8. Ginger

    a suggestion: Try melting a thin layer in a small pan (maybe about 1/4 inch thick.) Then while they are still warm, but have set up some — cut them out into shapes with a paring knife or cookie cutter. If you want something to write with — try cutting them into strips. Then let them finish firming up. Haven’t messed with this, but it might be worth a try.

  9. TftCarrie

    I love the Scribble Art book. This is the first project I did from it with my 3 year old. It was going quite well up until I went to take them out of the oven. Oh, what a disaster. You can read the whole story here.

  10. daysgoby

    What about a ladyfinger pan? That way you’d have blunt sticks.

    Great idea! Maybe now we can all stop stepping on the darned crayons…

  11. Penni

    I wonder if you could use silicone ice cube trays/chocolate moulds – you know the flexible ones…I imgine they’re much the same composition as silicone bakeware.

  12. Jennifer

    This is a great way to deal with all the broken crayons. :-) I wanted to add that it’s also a good idea to keep a few broken crayons around. Because they are shorter, kids end up having to use proper “pencil grip” to hold them. It’s a good thing for chidlren who are having difficulties.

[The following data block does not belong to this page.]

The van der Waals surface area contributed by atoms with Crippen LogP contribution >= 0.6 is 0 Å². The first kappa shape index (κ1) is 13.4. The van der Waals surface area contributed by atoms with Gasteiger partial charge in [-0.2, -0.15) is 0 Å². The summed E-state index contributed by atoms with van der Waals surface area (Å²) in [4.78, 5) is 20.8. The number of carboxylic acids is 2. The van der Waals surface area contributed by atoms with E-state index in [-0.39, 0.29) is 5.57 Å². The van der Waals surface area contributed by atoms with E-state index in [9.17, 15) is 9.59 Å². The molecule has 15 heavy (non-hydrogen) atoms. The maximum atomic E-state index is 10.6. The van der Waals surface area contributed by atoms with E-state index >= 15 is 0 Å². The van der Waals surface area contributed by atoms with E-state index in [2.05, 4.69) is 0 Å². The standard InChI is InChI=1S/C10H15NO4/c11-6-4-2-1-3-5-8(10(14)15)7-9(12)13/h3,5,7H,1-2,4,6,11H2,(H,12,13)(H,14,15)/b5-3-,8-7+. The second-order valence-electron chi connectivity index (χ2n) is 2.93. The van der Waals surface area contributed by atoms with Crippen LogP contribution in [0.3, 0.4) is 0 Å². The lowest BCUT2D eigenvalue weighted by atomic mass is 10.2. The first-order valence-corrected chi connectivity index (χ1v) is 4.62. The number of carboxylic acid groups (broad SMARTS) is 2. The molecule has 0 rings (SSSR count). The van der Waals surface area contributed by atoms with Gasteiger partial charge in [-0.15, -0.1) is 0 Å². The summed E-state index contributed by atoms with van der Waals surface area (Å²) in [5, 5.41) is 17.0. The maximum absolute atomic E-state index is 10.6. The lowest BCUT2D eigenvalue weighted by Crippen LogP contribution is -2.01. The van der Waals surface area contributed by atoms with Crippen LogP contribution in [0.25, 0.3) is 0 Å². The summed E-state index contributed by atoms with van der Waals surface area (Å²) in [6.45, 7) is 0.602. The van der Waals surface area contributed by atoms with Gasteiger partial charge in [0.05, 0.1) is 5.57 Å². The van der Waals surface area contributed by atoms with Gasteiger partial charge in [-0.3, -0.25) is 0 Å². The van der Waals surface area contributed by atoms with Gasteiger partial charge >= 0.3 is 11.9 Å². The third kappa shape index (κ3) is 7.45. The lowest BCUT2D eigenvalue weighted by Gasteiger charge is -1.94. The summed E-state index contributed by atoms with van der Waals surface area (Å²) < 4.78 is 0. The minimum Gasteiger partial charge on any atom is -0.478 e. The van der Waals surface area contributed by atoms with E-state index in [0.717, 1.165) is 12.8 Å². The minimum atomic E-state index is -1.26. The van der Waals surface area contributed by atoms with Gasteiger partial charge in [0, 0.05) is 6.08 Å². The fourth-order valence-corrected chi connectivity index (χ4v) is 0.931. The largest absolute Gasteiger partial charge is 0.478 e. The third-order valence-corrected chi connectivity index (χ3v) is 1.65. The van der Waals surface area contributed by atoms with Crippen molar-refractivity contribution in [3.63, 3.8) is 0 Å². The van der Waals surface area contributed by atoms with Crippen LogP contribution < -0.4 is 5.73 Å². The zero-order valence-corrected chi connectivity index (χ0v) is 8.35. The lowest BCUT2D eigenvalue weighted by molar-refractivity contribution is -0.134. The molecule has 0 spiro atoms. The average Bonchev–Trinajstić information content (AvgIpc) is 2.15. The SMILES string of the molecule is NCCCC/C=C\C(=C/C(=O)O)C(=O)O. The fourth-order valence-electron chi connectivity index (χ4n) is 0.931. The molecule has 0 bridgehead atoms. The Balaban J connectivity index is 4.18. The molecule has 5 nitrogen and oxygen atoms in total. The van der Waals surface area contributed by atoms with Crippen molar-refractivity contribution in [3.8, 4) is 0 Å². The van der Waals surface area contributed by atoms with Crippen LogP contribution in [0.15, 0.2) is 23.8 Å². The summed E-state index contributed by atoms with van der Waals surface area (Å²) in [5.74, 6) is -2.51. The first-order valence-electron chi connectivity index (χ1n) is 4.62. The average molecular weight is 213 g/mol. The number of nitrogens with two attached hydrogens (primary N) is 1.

13. Heather

    My mom did this when I was a kid — I want to say she melted them in the microwave in a Cool Whip container (plastic). It was not filled up all the way, so we could break it into pieces. I guess you could also do this with a round cake pan. I remember enjoying the breaking process because you never knew what color you’d see!

  14. Wendy

    I remember making these when I was in Kindergarden 30 something years ago. I am glad to see it here. Now I can show my son. I could not remember how to do it. LOL!!

  15. plinth

    You can make these in small paper cups that peel off easily. If you put the cups into a baking pan with water and let them cool in the water, you will not get any cracking or sunken centers.

  16. MollyAir

    I read that you can use cookie cutters to make shapes if you weight them down with something (to prevent leaking out the bottoms). I haven’t tried it but someone asked….

  17. At Home Mom

    If you want more crayon shaped crayons, you can make your own molds out of tinfoil. Just fold a piece of tinfoil in half a few times to stiffen it up, then wrap around something that is about the size of what you want, like a candle or a dowel. Leave the top open (just fold it back a bit to leave a slot in the top) and fold the ends up to make the length you want. This can be put into a bed of sand so it will hold its shape. Then pour the melted wax in through the top. It is a bit more complicated, but it means you donĀ“t have to work with chunky crayons!

  18. courtney

    oh mt god! this looks like so much fun. i have a three year old and a five year old who are screaming at me to get started. better go.

    thanks for the idea